Turtle Raalhu Dhonveli

Cinnamon Dhonveli Maldives extends its ocean conservation efforts with new actions to protect sea turtles

In commemoration of World Turtle Day 2024, Cinnamon Dhonveli Maldives adopted some of the finned inhabitants of their island resort. The resort has identified and contributed to the safekeeping of two Green Turtles and one Hawksbill Turtle, named Rehendi, Raivilla, and Raalhu.

Through Cinnamon Hotels & Resorts, Maldives Ocean temperature data loggers and Geographic Information System (GIS) mapping project, detailed biodiversity inventories have been developed for each of their island resorts, including details of fish species, reefs, mangroves, terrestrial vegetation, and other ecosystems in the area. Special emphasis was given in the study to globally endangered species.

Sea Turtles, also known as “keystone species,” play a vital role in maintaining the health of the ocean as prey, consumer, competitor, and host. However, sea turtles face many threats to their survival. If sea turtles become extinct, the whole marine ecosystem, the planet’s largest, will weaken. There are seven different species of sea turtles in the world: the green, flatback, hawksbill, olive ridley, leatherback, loggerhead, and Kemp’s ridley. However, six out of seven species of sea turtles are threatened with extinction according to the International Union for Conservation of Nature (IUCN).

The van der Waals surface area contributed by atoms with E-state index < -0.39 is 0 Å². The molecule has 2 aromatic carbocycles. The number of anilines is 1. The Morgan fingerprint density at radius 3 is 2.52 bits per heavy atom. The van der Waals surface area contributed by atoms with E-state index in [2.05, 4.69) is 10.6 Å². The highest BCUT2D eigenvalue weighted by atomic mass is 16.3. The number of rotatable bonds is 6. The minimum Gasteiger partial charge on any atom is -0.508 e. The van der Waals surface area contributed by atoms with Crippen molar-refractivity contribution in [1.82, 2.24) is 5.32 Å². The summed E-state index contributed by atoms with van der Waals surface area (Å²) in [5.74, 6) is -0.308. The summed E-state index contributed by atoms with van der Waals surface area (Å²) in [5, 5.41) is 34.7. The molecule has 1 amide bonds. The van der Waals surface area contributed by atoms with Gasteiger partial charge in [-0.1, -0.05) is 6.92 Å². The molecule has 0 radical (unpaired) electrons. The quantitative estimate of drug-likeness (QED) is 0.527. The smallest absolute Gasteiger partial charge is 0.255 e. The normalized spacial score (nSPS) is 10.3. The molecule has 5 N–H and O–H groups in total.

Therefore, hoteliers have a significant responsibility to safeguard these endangered species, as all six species can be found in the Indian Ocean. By adopting and donating, resorts can support the Olive Ridley Project to help rescue and treat injured turtles and further research programs to better understand sea turtles and their habitats, providing a basis for conservation measures.

Cinnamon Dhonveli Maldives prioritizes sustainability and is actively engaged in a coral propagation program to support marine conservation efforts. They are funding a 2.5-year research program to study the marine environment, examining factors such as underwater energy levels, currents, temperature, and salinity. The coral propagation project was launched with the objective of transplanting corals to protect ocean biodiversity and create awareness of the importance of coral conservation.

Hotelier News Desk
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